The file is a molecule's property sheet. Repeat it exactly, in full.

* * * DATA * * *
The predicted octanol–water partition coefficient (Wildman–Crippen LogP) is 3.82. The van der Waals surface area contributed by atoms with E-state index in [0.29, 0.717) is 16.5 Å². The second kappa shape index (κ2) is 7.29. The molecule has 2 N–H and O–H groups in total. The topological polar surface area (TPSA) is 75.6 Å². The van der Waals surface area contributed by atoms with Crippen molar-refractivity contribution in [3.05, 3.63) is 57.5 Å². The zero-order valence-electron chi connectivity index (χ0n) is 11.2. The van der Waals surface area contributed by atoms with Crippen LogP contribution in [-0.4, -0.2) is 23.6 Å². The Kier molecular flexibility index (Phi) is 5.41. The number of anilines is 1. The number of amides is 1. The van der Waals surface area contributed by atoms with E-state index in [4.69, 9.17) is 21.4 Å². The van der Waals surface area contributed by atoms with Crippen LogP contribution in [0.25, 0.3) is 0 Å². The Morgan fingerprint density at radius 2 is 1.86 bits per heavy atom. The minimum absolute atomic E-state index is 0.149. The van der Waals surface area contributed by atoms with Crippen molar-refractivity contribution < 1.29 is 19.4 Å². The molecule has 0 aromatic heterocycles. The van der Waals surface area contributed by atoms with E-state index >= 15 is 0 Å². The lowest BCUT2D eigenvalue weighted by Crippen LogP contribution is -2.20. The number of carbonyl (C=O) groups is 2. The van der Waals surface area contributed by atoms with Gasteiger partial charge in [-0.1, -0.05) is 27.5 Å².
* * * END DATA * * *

The predicted octanol–water partition coefficient (Wildman–Crippen LogP) is 3.82. The van der Waals surface area contributed by atoms with E-state index in [0.29, 0.717) is 16.5 Å². The second kappa shape index (κ2) is 7.29. The molecule has 2 N–H and O–H groups in total. The topological polar surface area (TPSA) is 75.6 Å². The van der Waals surface area contributed by atoms with Crippen molar-refractivity contribution in [3.05, 3.63) is 57.5 Å². The zero-order valence-electron chi connectivity index (χ0n) is 11.2. The van der Waals surface area contributed by atoms with Crippen LogP contribution in [-0.4, -0.2) is 23.6 Å². The Kier molecular flexibility index (Phi) is 5.41. The number of anilines is 1. The number of amides is 1. The van der Waals surface area contributed by atoms with E-state index in [4.69, 9.17) is 21.4 Å². The van der Waals surface area contributed by atoms with Crippen LogP contribution in [0.25, 0.3) is 0 Å². The Morgan fingerprint density at radius 2 is 1.86 bits per heavy atom. The minimum absolute atomic E-state index is 0.149. The van der Waals surface area contributed by atoms with Crippen molar-refractivity contribution < 1.29 is 19.4 Å². The molecule has 0 aromatic heterocycles. The van der Waals surface area contributed by atoms with E-state index >= 15 is 0 Å². The lowest BCUT2D eigenvalue weighted by Crippen LogP contribution is -2.20. The number of carbonyl (C=O) groups is 2. The van der Waals surface area contributed by atoms with Gasteiger partial charge in [-0.1, -0.05) is 27.5 Å².